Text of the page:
California Is Fining a Company Listed on Starbucks’ Bottled Water Labels—for Making the Drought Worse

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Update, September 5, 2015: In a response to Mother Jones after publication of this post, a Starbucks representative stated, “We still have limited production coming from Merced that is supplying only our stores in California.” Ethos Water’s Pennsylvania bottler is supplying stores in other states as the company works on securing a replacement for the California source. Additionally, the representative said that even though Sugar Pine has been listed as a source for Ethos Water on the bottle’s label for several years, “we never needed to source water from there,” and that Ethos has only used the other source listed on the label, Baxter, also in the Sierra Nevada foothills.

Sugar Pine Spring Water, a California company listed as a certified source on Starbucks’ bottled water labels, was hit on Tuesday with a complaint and draft cease-and-desist order by the California State Water Resources Control Board (SWRCB) for alleged illegal diversion and bulk delivery of water in 2014 and 2015. It’s the first enforcement action taken against a bottled-water supplier since the state declared a drought emergency in January 2014.

After the company delayed making its water collection site available for inspection, government surveillance cameras captured images of tankers accessing the property.

As I reported this spring, Starbucks’ Ethos Water brand has sourced water sold in the chain’s western US stores from suppliers tapping the foothills of the Sierra Nevada mountains, areas the US Drought Monitor has declared to be in “exceptional drought” conditions. Starbucks subsequently announced it would be phasing out its use of California water over the next six months. Mother Jones asked Starbucks whether it was still using water from Sugar Pine Spring Water, but the company has not yet responded.

Ethos Water has long been produced in a Safeway bottling plant in Merced, California, that lists Sugar Pine water as one of two California sources for the Starbucks brand.

The SWRCB notified Sugar Pine owner Scott Fahey in 2014 “that there was not sufficient water to continue diverting under his permit,” and the company was again notified in April 2015. After Sugar Pine delayed making its water collection site available to SWRCB agents for inspection, government personnel deployed surveillance cameras on public roads around the locked site to capture images of tankers accessing the property. The cease-and-desist order says that between July 12 and August 5 of this year, 99 tanker trucks were counted accessing the water transfer station, which SWRCD staff estimated to contain about 653,400 gallons of water just in that time period.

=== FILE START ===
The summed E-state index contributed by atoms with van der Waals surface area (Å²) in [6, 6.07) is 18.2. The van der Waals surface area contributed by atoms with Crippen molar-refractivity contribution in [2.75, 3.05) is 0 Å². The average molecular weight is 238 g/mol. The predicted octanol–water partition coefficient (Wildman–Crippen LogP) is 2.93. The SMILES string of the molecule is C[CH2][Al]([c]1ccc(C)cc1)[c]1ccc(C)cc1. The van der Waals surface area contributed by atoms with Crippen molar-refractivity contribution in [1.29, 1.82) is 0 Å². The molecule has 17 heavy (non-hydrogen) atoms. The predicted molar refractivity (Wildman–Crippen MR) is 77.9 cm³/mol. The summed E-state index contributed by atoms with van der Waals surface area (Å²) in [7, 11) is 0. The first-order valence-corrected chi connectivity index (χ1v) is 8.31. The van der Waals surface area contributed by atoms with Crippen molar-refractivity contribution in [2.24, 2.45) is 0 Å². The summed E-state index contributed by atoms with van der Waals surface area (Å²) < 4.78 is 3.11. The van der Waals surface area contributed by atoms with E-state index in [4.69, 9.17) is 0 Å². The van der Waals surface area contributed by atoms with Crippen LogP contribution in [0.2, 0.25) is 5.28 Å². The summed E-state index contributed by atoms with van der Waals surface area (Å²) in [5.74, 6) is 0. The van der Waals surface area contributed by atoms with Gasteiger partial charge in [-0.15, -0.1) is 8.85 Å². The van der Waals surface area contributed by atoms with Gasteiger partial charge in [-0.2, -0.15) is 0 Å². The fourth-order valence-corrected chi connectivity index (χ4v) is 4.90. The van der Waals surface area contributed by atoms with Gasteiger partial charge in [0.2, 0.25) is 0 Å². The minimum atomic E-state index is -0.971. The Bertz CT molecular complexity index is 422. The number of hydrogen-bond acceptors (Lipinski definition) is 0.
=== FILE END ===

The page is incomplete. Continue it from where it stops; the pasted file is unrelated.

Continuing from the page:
Sugar Pine taps into several springs joined by more than five miles of underground pipes that cross a mixture of private and state-owned land. The SWRCB complaint notes that Sugar Pine taps into water sources that drain into the Tuolumne River watershed and the Don Pedro Reservoir, sources relied on by the city of San Francisco and area farmers.

The company has 20 days to request a hearing. If it doesn’t, the state will issue a final cease-and-desist order, which carries a fine of up to $10,000 a day or referral to the attorney general. Fahey’s attorney declined to comment to the Associated Press, which reported that “he anticipates a hearing before the state water board.”

California’s Division of Water Rights staff is recommending a fine of $224,875 to settle the complaint.

From our original investigation, a little more context:

Ethos Water was supposed to help fix the global water crisis: Founded in 2002 in Southern California, the bottled-water company promised that for every unit it sold, it would donate a small amount of money to water charity projects in the developing world.

The idea quickly took off. In 2005, Ethos was acquired by Starbucks. Now, for every $1.95 bottle of Ethos water it sells, Starbucks makes a 5-cent donation to the Ethos Water Fund, part of the Starbucks Foundation. “When our customers choose to buy Ethos Water, they’re improving the lives of people who lack vital resources,” Starbucks CEO Howard Schultz said in 2008.

Some of the biggest celebrities in Hollywood have lent their names to Starbucks’ Ethos brand. Matt Damon starred in an ad campaign, and Starbucks partnered with a company that drives celebrities to the Oscars and filled the cars with Ethos bottles, “so Leonardo DiCaprio and Cameron Diaz walked into the awards carrying Ethos Water,” as Ethos cofounder Peter Thum explained. In 2011, Ethos’ other cofounder, Jonathan Greenblatt, became special assistant to the president and head of the White House Office of Social Innovation and Civic Participation. Obama himself lauded Greenblatt last fall for his “innovative solutions to America’s challenges.”

Starbucks says that its partnership with Ethos has raised more than $12.3 million for water charity projects to date.

So far, media coverage has focused on Starbucks’ goal to quench the thirst of the world’s parched masses; the story behind the bottled water it sells here in the United States has been a nonissue. But now, as California’s historic drought wears on, Starbucks is facing a water crisis of its own.

The bottling plant that Starbucks uses for its Ethos customers in the western United States is located in Merced, California, which is currently ranked in the “exceptional drought” category by the US Drought Monitor. Its residents face steep water cuts in their homes, and surface water for the region’s many farms is drying up.

Read the full investigation here.